Wanderlust is a natural human feeling. Being able to explore, adventure around the world, and see new places is usually on everyone’s bucket list. So if you get the opportunity to take a trip, you should. Even if it’s just a short distance to the next state over, being able to leave your routine and comfort zone and take a little vacation can be quite enjoyable. However, as anyone who does it frequently can tell you, traveling isn’t all sunshine and rainbows. It can be incredibly stressful and even infuriating at times. Between forgetting some of the essentials while packing to delayed flights and tourist traps, there’s a lot that can go wrong before the trip even begins.
Fortunately, you can reduce the chances of your trip and travel being a total nightmare. Simply consider following these useful yet uncommonly shared travel tips recently shared.
32. Regal Rental
If you need to rent a car, rent from a place that is within a short cab drive distance to the airport as opposed to the car rental locations at the airport itself. The difference saved me $500 on a recent trip to Florida.
31. Befriend The Concierge
The concierge at your hotel is your best friend. If you’re looking for something interesting to do off the beaten path, ask them. Need directions? Ask them. Best food in town? Yup, they know.
While staying in Madrid one year, my mom and I decided that we wanted to see a flamenco show. We asked the concierge for his recommendation. Instead of just telling us where to go, he called up the venue for their showtimes, booked our tickets, gave us written directions for how to get there on public transportation, and told us the best place to sit when we got there. It was a fantastic night out, and he earned himself a nice tip when we left.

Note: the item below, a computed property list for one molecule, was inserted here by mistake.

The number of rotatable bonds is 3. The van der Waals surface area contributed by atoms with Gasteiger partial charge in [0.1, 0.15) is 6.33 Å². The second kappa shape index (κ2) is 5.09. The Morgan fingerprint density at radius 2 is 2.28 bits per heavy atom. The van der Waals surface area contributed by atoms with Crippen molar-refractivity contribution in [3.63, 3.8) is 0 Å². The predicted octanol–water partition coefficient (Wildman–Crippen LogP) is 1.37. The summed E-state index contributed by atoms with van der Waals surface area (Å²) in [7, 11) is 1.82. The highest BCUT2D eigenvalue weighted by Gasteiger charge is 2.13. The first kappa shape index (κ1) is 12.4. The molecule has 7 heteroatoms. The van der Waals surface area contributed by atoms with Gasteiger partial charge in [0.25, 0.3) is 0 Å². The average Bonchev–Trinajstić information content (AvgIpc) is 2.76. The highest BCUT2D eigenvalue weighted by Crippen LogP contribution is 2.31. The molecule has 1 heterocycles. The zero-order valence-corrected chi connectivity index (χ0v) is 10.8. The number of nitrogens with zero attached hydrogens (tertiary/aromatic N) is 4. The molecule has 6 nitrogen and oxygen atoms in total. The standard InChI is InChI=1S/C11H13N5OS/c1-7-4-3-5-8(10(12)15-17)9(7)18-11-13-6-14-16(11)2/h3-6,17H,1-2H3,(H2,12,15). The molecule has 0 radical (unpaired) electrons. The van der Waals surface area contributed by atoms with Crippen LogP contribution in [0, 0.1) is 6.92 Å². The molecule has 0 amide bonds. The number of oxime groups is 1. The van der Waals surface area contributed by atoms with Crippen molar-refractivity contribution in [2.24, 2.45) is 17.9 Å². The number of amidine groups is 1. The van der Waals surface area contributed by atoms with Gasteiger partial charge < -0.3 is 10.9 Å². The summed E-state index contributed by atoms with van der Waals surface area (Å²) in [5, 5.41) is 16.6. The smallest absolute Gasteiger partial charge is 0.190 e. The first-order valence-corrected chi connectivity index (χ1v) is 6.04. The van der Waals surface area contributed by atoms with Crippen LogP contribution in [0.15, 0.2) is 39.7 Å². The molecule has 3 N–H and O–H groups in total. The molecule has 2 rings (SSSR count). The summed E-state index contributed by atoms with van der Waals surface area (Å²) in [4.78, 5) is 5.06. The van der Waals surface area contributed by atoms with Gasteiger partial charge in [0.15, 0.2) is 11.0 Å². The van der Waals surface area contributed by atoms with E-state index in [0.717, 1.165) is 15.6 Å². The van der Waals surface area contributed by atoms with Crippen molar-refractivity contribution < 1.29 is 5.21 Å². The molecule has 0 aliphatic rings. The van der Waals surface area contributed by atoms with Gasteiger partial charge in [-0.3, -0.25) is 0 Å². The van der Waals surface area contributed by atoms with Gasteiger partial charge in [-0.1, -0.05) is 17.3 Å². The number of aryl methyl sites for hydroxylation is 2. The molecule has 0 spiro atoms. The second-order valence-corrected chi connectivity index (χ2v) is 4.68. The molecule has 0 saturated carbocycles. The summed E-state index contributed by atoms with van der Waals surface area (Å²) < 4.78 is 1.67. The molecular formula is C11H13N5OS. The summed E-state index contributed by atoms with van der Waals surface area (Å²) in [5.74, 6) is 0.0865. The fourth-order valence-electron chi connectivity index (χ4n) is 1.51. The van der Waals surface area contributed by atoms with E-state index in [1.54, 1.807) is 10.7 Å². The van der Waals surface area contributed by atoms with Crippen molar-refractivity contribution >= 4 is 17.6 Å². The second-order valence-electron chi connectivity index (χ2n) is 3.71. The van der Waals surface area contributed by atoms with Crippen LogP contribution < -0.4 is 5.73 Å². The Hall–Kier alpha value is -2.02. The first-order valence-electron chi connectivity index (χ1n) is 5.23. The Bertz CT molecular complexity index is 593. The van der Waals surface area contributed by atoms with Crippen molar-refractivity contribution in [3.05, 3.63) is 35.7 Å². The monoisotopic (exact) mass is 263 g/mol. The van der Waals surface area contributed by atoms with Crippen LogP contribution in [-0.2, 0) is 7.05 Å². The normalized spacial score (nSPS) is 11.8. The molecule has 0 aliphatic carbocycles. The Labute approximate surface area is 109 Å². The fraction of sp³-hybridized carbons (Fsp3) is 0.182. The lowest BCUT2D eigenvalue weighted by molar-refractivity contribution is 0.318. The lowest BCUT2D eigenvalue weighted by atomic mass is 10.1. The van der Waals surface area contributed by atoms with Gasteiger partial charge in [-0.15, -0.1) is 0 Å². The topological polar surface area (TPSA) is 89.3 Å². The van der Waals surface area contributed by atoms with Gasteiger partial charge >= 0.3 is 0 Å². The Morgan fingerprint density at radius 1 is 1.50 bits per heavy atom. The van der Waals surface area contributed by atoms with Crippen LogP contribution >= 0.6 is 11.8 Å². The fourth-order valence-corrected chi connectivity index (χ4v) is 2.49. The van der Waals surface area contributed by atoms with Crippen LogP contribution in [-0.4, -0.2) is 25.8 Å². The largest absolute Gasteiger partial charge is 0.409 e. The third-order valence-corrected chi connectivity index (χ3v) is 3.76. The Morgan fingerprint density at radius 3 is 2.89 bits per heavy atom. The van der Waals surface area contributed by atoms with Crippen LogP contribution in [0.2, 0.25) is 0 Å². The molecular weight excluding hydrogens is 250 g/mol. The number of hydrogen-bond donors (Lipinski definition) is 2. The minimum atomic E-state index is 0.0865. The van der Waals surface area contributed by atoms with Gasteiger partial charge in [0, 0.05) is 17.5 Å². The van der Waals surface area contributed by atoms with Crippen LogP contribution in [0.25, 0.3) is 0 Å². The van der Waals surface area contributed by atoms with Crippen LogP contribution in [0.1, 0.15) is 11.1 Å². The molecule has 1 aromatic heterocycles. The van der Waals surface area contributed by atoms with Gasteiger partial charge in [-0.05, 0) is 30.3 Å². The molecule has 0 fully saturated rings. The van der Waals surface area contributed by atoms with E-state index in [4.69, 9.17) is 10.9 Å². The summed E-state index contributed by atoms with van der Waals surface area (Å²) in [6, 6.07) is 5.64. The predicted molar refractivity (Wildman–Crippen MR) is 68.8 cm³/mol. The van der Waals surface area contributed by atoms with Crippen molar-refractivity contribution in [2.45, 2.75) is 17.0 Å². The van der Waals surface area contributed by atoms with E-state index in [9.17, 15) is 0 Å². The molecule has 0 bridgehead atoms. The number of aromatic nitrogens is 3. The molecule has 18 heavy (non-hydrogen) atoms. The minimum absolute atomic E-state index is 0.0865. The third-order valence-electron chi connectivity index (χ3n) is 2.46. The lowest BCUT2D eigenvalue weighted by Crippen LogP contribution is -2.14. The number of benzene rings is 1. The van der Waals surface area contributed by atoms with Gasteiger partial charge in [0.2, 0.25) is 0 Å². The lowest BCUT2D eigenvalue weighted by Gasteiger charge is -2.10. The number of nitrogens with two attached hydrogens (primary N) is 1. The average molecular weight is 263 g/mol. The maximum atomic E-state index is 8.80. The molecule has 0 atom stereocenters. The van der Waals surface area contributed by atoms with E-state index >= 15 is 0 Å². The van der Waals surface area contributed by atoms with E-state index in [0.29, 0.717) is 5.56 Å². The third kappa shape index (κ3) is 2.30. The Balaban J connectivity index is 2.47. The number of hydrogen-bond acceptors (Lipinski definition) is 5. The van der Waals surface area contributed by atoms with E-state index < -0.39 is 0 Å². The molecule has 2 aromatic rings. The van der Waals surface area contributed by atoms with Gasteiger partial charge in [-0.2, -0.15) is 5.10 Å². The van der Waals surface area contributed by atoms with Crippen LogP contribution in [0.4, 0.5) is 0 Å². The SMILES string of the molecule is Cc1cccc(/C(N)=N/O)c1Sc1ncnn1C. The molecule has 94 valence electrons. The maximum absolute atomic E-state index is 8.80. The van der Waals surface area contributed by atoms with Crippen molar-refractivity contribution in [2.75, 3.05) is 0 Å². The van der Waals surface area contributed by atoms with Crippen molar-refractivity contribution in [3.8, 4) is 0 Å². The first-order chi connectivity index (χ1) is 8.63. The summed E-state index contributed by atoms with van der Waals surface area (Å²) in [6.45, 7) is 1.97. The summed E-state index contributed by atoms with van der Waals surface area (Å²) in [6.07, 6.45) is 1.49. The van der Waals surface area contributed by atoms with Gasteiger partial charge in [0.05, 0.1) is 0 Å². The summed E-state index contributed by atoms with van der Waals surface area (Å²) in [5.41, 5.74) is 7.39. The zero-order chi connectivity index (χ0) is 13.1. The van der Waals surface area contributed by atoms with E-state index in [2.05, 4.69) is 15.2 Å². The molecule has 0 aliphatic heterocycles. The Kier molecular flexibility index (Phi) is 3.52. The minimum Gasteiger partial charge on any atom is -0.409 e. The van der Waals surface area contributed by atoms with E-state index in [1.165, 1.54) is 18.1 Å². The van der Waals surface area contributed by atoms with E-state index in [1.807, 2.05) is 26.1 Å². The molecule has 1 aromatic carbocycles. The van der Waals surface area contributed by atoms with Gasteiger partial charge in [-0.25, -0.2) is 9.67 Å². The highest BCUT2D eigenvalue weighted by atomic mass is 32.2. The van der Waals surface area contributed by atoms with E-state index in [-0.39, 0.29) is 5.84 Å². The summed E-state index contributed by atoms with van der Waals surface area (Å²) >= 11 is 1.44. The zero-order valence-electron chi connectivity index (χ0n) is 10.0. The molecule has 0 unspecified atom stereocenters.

30. Wandering With WiFi
When you’re in wifi, you can put your trip on Google Maps. Then turn off your wifi, and Google Maps still tracks your location so can keep your map on and get a visual on where you need to go. It’s nice for Europe where you have to walk everywhere.
29. Sanitizer And Sayings
If you’re traveling to Japan, buy some hand sanitizer and a handkerchief when you arrive. There were a ton of bathrooms that didn’t have paper towels/hand dryers and some that didn’t even have soap, so having a way to dry and/or clean your hands is a life saver.